WASHINGTON (AP) — TITLE: "Broke"
LENGTH: 30 seconds.
AIRING: Crossroads GPS, the nonprofit arm of a Republican super PAC, says it has bought $5.3 million of airtime in Colorado, Iowa, New Hampshire, Nevada, Ohio and Virginia to counter an ad by President Barack Obama's campaign.
KEY IMAGES: Video of Obama saying his tax plan won't raise taxes on families making less than $250,000, followed by the word, "Untrue," on a television screen.
"Middle-class Americans face a huge tax increase because of Obamacare," says a female narrator as the image of a woman, her head in her hands, appears on the screen. "Now, Obama claims Mitt Romney will raise middle-class taxes. Also untrue. Romney's plan lowers middle-class tax rates by 20 percent. Barack Obama — dishonest on taxes because he's failed on jobs."
ANALYSIS: Both the Republican ad and Obama's earlier ad show the importance of middle-class voters to the campaigns. Republicans want to portray Obama as violating a 2008 campaign pledge not to raise taxes on the middle class, while Democrats want to portray Romney as favoring the rich, even if it means raising taxes on others.
Both campaigns overstate the other's desire to raise taxes on the middle class.
The Crossroads GPS ad says Obama's new health care law will increase the middle-class tax burden. Starting in 2014, the law requires people to pay a penalty — which the Supreme Court has labeled a tax — but only if they don't get health insurance.
The nonpartisan Congressional Budget Office estimates that about 4 million people will have to pay the penalty, which will average about $1,000 apiece in 2016, when the penalties are fully phased in. Many of those people will be middle class, according to the CBO.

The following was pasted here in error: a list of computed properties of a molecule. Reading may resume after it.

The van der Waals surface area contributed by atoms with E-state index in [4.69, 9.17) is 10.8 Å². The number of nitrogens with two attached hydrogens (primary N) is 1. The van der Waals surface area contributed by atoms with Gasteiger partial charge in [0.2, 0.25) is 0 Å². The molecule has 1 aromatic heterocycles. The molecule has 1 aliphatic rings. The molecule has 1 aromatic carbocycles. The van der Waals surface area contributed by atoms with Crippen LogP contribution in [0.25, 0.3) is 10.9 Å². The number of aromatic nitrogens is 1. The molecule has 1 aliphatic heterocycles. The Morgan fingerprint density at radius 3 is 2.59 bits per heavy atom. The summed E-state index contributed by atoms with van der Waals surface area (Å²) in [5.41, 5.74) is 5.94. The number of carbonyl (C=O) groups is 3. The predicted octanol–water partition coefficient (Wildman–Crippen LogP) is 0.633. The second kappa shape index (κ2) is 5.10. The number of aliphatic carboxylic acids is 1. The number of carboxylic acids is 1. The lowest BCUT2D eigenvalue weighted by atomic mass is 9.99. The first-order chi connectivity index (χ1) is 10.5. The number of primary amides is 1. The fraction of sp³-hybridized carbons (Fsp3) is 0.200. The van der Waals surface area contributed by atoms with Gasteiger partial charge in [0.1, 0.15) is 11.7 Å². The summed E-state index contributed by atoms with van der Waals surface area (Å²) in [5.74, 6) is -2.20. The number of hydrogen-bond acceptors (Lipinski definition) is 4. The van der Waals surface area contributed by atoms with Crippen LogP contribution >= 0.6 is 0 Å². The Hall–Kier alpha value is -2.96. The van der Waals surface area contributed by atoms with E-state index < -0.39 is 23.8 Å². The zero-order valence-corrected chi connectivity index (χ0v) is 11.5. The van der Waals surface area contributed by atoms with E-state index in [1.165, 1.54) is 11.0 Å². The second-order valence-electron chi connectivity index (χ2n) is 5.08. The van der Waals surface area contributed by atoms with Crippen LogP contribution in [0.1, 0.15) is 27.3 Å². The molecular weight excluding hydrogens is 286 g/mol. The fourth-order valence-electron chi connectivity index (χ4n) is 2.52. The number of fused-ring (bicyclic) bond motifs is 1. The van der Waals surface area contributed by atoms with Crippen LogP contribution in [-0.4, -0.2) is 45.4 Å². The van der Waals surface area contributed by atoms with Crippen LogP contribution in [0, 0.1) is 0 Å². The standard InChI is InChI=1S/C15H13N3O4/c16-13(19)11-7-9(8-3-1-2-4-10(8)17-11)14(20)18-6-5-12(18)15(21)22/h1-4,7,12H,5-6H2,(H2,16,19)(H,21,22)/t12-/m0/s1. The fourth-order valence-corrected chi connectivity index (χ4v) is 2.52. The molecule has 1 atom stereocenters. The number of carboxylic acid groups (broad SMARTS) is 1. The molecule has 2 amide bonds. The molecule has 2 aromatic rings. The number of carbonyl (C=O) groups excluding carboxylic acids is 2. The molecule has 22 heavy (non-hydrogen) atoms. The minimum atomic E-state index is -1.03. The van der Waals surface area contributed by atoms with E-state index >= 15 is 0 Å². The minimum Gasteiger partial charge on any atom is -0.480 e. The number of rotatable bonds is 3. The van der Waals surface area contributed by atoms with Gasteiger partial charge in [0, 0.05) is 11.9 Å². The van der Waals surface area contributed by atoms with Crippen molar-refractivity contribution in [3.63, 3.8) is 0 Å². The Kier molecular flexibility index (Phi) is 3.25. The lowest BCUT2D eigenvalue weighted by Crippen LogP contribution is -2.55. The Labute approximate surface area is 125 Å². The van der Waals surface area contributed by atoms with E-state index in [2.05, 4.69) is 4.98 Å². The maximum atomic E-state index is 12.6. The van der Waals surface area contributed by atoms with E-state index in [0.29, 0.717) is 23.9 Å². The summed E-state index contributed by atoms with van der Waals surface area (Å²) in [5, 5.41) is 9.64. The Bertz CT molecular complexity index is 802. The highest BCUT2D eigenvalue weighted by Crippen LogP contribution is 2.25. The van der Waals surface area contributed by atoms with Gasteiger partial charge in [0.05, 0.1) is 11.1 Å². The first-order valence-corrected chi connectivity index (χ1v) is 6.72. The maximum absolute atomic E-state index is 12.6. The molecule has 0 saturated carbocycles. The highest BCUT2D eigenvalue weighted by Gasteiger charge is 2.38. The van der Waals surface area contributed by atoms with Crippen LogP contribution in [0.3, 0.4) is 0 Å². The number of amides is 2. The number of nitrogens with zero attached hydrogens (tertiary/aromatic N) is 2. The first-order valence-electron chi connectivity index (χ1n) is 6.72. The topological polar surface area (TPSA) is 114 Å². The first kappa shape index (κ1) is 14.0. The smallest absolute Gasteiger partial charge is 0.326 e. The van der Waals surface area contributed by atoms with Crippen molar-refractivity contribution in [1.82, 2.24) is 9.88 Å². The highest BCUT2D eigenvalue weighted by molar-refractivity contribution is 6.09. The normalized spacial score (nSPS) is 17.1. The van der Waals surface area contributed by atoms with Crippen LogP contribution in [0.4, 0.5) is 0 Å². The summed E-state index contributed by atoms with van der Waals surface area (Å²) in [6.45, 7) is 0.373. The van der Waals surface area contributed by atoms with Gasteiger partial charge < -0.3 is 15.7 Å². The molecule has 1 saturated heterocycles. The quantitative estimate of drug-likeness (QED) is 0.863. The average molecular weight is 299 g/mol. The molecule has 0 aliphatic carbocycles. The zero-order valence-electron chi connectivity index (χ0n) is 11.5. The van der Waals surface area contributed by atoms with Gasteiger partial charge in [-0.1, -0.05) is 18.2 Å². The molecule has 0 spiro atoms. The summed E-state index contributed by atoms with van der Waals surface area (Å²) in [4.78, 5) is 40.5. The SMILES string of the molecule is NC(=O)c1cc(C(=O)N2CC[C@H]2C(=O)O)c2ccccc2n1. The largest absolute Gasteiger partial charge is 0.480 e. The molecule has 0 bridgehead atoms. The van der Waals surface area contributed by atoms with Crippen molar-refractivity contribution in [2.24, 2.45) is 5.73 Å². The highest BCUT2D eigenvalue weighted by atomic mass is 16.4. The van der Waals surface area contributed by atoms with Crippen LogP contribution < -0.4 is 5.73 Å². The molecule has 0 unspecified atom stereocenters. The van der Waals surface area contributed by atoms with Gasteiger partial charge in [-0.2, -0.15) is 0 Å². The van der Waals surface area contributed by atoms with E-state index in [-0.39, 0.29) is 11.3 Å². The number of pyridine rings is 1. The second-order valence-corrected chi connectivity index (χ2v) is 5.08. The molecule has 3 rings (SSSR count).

The Crossroads GPS ad also disputes a claim by Obama that Romney's tax plan would raise taxes on middle-class families by $2,000. Obama made the claim in his speech at the Democratic National Convention, and his campaign makes it again in its own ad.
Obama's claim relies on a study by the Tax Policy Center, a research group formed by two Washington think tanks: the Urban Institute and the Brookings Institution. Their study, however, is far more nuanced than Obama's claim.
The study analyzes Romney' plan to reform the tax code in a way that reduces income tax rates by 20 percent, maintains tax breaks for investment income, eliminates the estate tax and the alternative minimum tax, and pays for it all by eliminating or reducing unspecified tax credits, deductions and exemptions. The goal would be a simpler tax code that raises the same amount of money as the current system, but does it in a more efficient manner.
Romney says his plan wouldn't raise taxes on anyone. But the study concludes it wouldn't be possible for Romney to meet all of his stated goals without shifting some of the tax burden from people who make more than $200,000 to people who make less.
In one scenario, the study says, Romney's proposal could result in a $2,000 tax increase for families who make less than $200,000 and have children.
The study created such a strong backlash from Romney's campaign that the authors issued a follow-up paper that sought to answer some frequently asked questions, including this one:
Question: Did you say that Governor Romney wants to raise taxes on the middle-class?
Answer: "No. We said that simultaneously achieving all five of the tax goals stated above would result in lower taxes for high-income households and thus — because of the revenue-neutrality constraint — would require raising taxes on other households."